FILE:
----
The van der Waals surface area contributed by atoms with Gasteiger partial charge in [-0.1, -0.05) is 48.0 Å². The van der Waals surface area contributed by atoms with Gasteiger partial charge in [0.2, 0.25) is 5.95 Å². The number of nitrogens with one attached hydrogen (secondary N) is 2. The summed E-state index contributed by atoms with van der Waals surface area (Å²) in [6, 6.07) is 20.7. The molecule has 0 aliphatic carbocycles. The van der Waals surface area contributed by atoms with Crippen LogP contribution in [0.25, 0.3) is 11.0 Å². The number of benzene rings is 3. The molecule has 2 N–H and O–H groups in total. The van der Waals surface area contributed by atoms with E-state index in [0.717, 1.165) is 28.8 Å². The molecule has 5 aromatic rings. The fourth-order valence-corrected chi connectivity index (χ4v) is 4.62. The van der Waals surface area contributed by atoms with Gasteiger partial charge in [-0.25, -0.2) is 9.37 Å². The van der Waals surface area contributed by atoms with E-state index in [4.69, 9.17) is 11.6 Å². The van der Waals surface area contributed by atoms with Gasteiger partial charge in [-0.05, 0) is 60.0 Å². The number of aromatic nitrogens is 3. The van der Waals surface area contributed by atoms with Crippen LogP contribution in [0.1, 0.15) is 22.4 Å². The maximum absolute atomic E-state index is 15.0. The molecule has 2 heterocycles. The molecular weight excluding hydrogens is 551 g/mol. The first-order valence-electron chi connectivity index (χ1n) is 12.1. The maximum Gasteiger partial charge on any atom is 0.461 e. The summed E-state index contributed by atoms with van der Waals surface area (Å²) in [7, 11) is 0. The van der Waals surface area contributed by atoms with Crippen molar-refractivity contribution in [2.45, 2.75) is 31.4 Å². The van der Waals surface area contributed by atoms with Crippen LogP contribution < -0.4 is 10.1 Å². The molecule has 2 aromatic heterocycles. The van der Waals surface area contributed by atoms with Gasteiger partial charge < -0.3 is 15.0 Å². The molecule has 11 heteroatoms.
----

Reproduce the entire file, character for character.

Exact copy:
The van der Waals surface area contributed by atoms with Gasteiger partial charge in [-0.1, -0.05) is 48.0 Å². The van der Waals surface area contributed by atoms with Gasteiger partial charge in [0.2, 0.25) is 5.95 Å². The number of nitrogens with one attached hydrogen (secondary N) is 2. The summed E-state index contributed by atoms with van der Waals surface area (Å²) in [6, 6.07) is 20.7. The molecule has 0 aliphatic carbocycles. The van der Waals surface area contributed by atoms with Crippen LogP contribution in [0.25, 0.3) is 11.0 Å². The number of benzene rings is 3. The molecule has 2 N–H and O–H groups in total. The van der Waals surface area contributed by atoms with E-state index in [0.717, 1.165) is 28.8 Å². The molecule has 5 aromatic rings. The fourth-order valence-corrected chi connectivity index (χ4v) is 4.62. The van der Waals surface area contributed by atoms with Gasteiger partial charge in [-0.25, -0.2) is 9.37 Å². The van der Waals surface area contributed by atoms with E-state index in [4.69, 9.17) is 11.6 Å². The van der Waals surface area contributed by atoms with Gasteiger partial charge in [-0.05, 0) is 60.0 Å². The number of aromatic nitrogens is 3. The van der Waals surface area contributed by atoms with Crippen LogP contribution in [0.1, 0.15) is 22.4 Å². The maximum absolute atomic E-state index is 15.0. The molecule has 2 heterocycles. The molecular weight excluding hydrogens is 551 g/mol. The first-order valence-electron chi connectivity index (χ1n) is 12.1. The maximum Gasteiger partial charge on any atom is 0.461 e. The summed E-state index contributed by atoms with van der Waals surface area (Å²) in [7, 11) is 0. The van der Waals surface area contributed by atoms with Crippen molar-refractivity contribution in [2.45, 2.75) is 31.4 Å². The van der Waals surface area contributed by atoms with Crippen LogP contribution < -0.4 is 10.1 Å². The molecule has 2 aromatic heterocycles. The van der Waals surface area contributed by atoms with Gasteiger partial charge < -0.3 is 15.0 Å². The molecule has 11 heteroatoms.